O’Connor: Re-used engagement diamonds ring up trouble

Brian J. O'Connor
Detroit News Finance Editor

Scene: The interior of a cozy Italian restaurant on Valentine’s Day (which is coming up Saturday, so order those roses now, loser). The camera zooms in on John and Marsha, two stylish divorcees obviously in love. They romantically eye each other as they coyly sip after-dinner drinks.

Marsha: Oh, John!

John: Oh, Marsha!

Marsha: Oh, John! I can’t believe what a lucky woman I am! These last few months have been like a wonderful whirlwind! I never thought I could love again after my divorce from that horrible jerk.

John: Oh, Marsha! I thought I’d be alone the rest of my life, too, after that ruthless harpy stomped her stiletto heels on my heart and then cleaned me out for every dime. That’s why I have something to ask you.

Marsha: Oh, John! You don’t mean …

John: Oh, Marsha! Of course I do!

Marsha: Oh, John! Please ... ask me!

John: Oh, Marsha, I will! So: Do you still have your old diamond engagement ring?


It sounds like an old radio comedy bit, but it’s actually happening in our new post-recession reality: Women are getting remarried and giving their old engagement rings to their new fiances, who then reuse the old diamond in a new setting. If your reaction is that this sounds like a shabby, psychologically freighted invitation to bring some verrrry bad marital karma to Happily Ever After: Take 2, you’re not alone.

Jewelers say it’s happening — although they’d rather sell you a new one, and think the practice of bringing an old diamond into a new marriage is, well, tacky.

Ex marks the savings

Tacky, yes, but also economical. Depending on the size of the diamond, an engagement ring with a salvaged solitaire would cost just the price of the new setting, typically $700 to $1,500. But using a retreaded rock saves the cut-rate Romeo anywhere from $1,500 to $5,000, the jeweler estimates.

It’s not that I’m against being frugal, but there are plenty of other options that all seem more straightforward. If you really don’t mind wearing someone else’s ring, look at estate jewelry or even the pawnshop, where at least it won’t be something from your ex. Seth Gold of Detroit’s American Jewelry and Loan, which is featured on the reality TV show “Hardcore Pawn,” notes that he stocks pawned engagement rings for as little as $100.

If the point is to reuse the diamond, it can be re-fashioned into something besides an engagement ring, says David Karagosian of Karagosian Jewelers in Sylvan Lake, who says he’s never had a customer reuse an old engagement diamond in a new ring.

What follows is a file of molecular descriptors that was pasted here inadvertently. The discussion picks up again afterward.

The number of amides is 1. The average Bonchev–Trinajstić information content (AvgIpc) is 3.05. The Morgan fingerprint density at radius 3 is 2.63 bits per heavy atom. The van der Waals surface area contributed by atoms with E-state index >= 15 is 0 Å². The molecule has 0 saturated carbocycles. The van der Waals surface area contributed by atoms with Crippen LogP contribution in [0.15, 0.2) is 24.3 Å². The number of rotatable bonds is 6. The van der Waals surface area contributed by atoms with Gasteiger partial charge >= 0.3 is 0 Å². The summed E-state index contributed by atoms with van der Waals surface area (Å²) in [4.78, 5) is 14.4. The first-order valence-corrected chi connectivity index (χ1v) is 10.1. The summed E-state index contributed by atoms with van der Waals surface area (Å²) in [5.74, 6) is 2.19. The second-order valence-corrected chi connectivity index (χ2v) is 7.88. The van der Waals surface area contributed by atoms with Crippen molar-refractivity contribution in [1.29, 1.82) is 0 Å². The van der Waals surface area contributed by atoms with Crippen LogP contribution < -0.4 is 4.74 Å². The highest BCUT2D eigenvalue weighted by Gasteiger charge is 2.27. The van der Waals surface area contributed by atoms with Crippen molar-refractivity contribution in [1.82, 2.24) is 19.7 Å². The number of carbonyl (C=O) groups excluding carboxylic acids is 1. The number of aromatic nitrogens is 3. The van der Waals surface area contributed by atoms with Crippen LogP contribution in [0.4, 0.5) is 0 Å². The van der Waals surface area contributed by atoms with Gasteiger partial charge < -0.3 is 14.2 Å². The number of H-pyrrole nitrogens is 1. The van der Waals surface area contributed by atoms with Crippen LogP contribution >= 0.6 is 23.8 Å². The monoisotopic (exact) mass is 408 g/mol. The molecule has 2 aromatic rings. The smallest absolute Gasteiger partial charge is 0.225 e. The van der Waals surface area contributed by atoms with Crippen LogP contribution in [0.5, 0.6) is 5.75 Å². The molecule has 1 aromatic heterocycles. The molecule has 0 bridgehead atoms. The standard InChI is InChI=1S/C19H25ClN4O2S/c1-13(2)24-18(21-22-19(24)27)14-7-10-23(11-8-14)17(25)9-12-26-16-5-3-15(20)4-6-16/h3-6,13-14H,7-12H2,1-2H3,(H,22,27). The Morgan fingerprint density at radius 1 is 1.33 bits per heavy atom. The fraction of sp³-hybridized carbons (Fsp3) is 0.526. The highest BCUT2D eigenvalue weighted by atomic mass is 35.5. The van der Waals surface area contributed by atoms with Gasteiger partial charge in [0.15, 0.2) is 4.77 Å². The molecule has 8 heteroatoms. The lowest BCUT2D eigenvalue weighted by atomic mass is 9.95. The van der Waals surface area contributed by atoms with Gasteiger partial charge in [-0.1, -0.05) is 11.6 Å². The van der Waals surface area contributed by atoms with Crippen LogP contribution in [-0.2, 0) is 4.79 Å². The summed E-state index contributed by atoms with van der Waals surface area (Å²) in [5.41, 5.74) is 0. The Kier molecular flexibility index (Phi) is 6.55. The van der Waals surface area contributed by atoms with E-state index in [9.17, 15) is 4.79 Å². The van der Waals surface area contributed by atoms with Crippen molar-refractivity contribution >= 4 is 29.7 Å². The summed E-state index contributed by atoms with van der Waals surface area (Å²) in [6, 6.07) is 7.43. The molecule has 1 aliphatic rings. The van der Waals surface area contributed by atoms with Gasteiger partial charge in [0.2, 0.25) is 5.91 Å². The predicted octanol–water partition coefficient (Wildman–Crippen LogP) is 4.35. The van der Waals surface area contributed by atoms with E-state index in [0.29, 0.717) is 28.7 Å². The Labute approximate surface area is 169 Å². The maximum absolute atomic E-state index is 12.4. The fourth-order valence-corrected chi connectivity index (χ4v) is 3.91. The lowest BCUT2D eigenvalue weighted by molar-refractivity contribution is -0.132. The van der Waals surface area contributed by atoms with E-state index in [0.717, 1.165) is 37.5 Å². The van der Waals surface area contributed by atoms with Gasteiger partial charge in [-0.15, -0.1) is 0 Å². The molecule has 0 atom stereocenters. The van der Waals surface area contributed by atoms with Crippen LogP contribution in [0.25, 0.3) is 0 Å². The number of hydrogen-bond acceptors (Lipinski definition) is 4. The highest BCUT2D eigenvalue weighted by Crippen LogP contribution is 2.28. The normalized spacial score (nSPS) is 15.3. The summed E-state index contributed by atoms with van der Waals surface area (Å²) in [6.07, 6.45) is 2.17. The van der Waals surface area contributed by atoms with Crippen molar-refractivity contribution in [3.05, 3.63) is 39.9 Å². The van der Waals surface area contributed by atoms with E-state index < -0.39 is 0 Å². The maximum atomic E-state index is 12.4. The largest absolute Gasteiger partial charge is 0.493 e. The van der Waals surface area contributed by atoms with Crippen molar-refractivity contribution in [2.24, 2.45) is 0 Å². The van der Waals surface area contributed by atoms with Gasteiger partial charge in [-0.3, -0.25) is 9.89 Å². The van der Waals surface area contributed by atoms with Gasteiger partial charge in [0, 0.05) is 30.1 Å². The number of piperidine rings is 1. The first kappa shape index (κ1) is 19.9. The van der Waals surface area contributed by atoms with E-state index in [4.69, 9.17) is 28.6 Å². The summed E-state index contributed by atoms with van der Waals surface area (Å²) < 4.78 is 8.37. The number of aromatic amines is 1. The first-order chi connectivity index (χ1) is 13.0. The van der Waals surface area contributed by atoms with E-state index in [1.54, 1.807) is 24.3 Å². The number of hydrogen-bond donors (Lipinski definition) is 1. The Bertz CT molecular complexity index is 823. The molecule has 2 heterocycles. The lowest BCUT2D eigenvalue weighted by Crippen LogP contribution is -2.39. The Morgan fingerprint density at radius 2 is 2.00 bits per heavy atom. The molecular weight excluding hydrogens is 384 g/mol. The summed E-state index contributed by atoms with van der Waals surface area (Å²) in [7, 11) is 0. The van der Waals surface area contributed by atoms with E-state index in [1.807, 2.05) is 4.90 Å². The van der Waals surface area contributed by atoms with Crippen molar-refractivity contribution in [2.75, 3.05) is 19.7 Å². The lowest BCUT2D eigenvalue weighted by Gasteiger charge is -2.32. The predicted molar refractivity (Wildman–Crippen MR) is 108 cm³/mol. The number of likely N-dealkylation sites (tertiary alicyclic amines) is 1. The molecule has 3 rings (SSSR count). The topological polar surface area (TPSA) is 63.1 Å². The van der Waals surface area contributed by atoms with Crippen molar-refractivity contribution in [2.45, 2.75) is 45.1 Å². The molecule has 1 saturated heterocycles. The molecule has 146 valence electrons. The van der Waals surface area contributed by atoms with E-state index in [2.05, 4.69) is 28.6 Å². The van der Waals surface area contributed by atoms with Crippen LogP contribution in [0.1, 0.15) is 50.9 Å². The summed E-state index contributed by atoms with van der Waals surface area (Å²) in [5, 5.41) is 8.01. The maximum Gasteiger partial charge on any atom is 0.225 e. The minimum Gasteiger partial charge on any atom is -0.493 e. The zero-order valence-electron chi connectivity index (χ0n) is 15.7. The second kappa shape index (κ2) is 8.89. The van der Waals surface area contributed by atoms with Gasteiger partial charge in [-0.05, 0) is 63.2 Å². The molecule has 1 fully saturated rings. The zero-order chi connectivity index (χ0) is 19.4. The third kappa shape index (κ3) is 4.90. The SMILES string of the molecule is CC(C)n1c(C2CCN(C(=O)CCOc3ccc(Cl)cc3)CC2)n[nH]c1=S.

“A lot of the time they’ll sell it or trade it and put the money toward a new diamond ring,” Karagosian says. “Or the woman will make a pendant out of it or a different ring for her right hand, but not put it in a new engagement ring.”

Mineral wrongs

Still, some couples don’t seem to have a problem, adds Steven Tapper, vice president of sales for Tapper’s Diamonds & Fine Jewelry in West Bloomfield.

“It definitely does happen,” Tapper says. “If the emotions and feelings can be separated from just that piece of mineral, then maybe they can enjoy it. The reality is that it represented one thing at one time but it doesn’t represent that any more. But it still holds a lot of value, so why have it sit in a drawer?”

A good point, but consider the statement a woman makes when her new engagement ring features a recycled gem, which would seem to be: “A diamond is forever. You, however …”

And if it isn’t the woman’s idea, any budget-minded suitor is better off dropping the idea entirely:

Scene: The interior of a used Pontiac minivan at night. Marsha stares angrily out the passenger window as they pull out of the restaurant parking lot. John drives grimly.

John: Oh, Marsha! Are you saying you won’t marry me if I don’t buy you a brand-new diamond engagement ring?

Marsha: Oh, John! I’m just afraid that if I did that, I’d have to reuse too many other things from my first marriage.”

John: Like your wedding china and silverware?

Marsha: No, like my therapist, accountant and divorce attorney.

Brian O’Connor is author of the award-winning book, “The $1,000 Challenge: How One Family Slashed Its Budget Without Moving Under a Bridge or Living on Government Cheese.”


(313) 222-2145

Twitter: @BrianOCTweet